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Introduction

Introduction

Once a word has been allowed to escape, it cannot be recalled. —Horace

Open mouth. Insert feet.

If these four words describe your typical speaking style, you are reading the right book! Every single second of every single day, someone somewhere is saying something that will come back to haunt him. At this very moment, words are flying out of someone’s mouth and landing awkwardly or embarrassingly on the ears of some listener. If the speaker is just an “average Joe,” his careless speech will probably be soon forgotten.

But if the speaker is a nationally recognized figure, the words will be recorded forever in the oral and written records of our history. How long will it take before Americans can forget the “Read My Lips” declaration? How long will it be before our collective memory forgets a presidential candidate’s challenge to reporters: “I have nothing to hide. My life is pretty boring—I invite you to follow me around for a day.”

In Thinking on Your Feet, you will learn to apply proven techniques for expressing yourself—admirably—in any situation. Whether you’re being interviewed or conversing with a colleague, whether you’re participating in a meeting or speaking before an audience or attending a social function, your new speaking skills will enable you to say what you mean without causing pain to yourself or others.

Real-life situations will be examined so you can have a chance to formulate your own responses. With sufficient practice, you will be able to think rapidly on your feet and speak off the cuff—persuasively and intelligently.

Situation: Your boss has called you into his office. You don’t know why, so you are a little nervous. (You feel the way you used to feel in school when you were called into the principal’s office without an apparent reason.)

He asks you to have a seat and then asks, “Are you intelligent?” You, of course, say yes. His next question, though, really throws you. “How do you know you are intelligent?”

Write your response to the boss’s question. Write as quickly as you can. Do not stop to revise or edit; do not worry about correct spelling. Remember, in the real world you have very little time to pull your thoughts together in situations like this.

What would you say? _____________________________________

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Ask co-workers to respond to the same situation. Then compare their answers to your own. (Do this with all the exercises in the book.) If you think someone has a better answer than yours, examine it to see why it sounds more articulate or more convincing.

By the way, the young woman who had been asked this question by her boss responded in the following way: “To me, ‘intelligence’ means ‘knowledge.’ And I know more today than I did yesterday.” Do you think that was a good answer? Why or why not?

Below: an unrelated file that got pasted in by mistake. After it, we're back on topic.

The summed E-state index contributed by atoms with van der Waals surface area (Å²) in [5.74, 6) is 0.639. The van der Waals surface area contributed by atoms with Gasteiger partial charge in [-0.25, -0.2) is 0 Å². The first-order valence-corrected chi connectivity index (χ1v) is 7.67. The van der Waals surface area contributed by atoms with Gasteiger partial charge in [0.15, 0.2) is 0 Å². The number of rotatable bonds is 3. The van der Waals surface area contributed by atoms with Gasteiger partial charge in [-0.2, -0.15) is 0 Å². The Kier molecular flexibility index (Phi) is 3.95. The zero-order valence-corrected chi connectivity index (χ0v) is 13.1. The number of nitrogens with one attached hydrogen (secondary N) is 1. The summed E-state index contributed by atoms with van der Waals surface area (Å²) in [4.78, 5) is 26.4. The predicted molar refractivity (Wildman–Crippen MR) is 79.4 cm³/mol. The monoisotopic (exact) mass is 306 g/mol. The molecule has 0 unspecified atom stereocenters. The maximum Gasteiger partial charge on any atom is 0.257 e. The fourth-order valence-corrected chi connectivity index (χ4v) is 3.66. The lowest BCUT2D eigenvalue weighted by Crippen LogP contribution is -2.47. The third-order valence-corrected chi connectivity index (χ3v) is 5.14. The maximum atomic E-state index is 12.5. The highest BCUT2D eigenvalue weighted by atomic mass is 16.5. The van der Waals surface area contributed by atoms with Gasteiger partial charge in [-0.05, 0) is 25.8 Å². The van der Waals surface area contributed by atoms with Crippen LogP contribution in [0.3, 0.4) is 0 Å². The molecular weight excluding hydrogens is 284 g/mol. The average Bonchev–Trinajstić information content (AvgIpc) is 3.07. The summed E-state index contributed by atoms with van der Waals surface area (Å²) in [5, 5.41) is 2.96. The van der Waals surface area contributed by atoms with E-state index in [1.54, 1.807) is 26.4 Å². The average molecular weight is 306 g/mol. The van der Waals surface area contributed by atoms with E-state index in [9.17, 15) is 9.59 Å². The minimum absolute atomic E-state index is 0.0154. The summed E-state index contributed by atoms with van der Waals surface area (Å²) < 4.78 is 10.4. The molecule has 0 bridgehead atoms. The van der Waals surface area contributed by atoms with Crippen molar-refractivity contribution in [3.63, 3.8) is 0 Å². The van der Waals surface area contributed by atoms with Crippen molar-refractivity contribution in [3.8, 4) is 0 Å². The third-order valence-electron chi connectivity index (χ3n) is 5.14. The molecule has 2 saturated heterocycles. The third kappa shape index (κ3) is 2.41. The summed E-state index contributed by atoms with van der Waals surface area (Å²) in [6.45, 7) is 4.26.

Here is another opportunity to see how well you would respond in a highly charged situation.

Situation: Imagine that you are a secretary who has just disclosed that she has had a romantic relationship with a world-famous figure. The news media has gone wild with their coverage of this scandal and you are constantly being sought for interviews, which you are happy to give, since you’ve decided to leave the secretarial world anyway and enter show business.

During one of the interviews, a reporter comments that a number of people who know you have stated that you are not a very intelligent person. Then the reporter asks, “How do you respond to that charge?”

What would you say? _____________________________________

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There is no guarantee that you will always come up with an answer as good as the first example or that you will never say something you may later regret. (In the second situation, the young woman replied, “I am not a bimbo!” Unfortunately, the very use of the word “bimbo” somehow suggests “bimbo-ism.”)

We can, however, assure you that the likelihood of foot-in-mouth-insertion will be greatly diminished if you follow the recommendations at the end of every section, and if you practice the exercises designed to make cogent thoughts roll trippingly off your tongue—even if you haven’t had a great deal of preparation time.

In this book, you will explore ways that will help you speak with confidence— whether you have an audience of one or one thousand. And, you will study techniques to enable you to handle virtually any public situation involving interpersonal communications. Thinking on your feet is not a mysterious talent possessed by golden-tongued orators. Rather, it is an acquired skill that almost anyone can learn.

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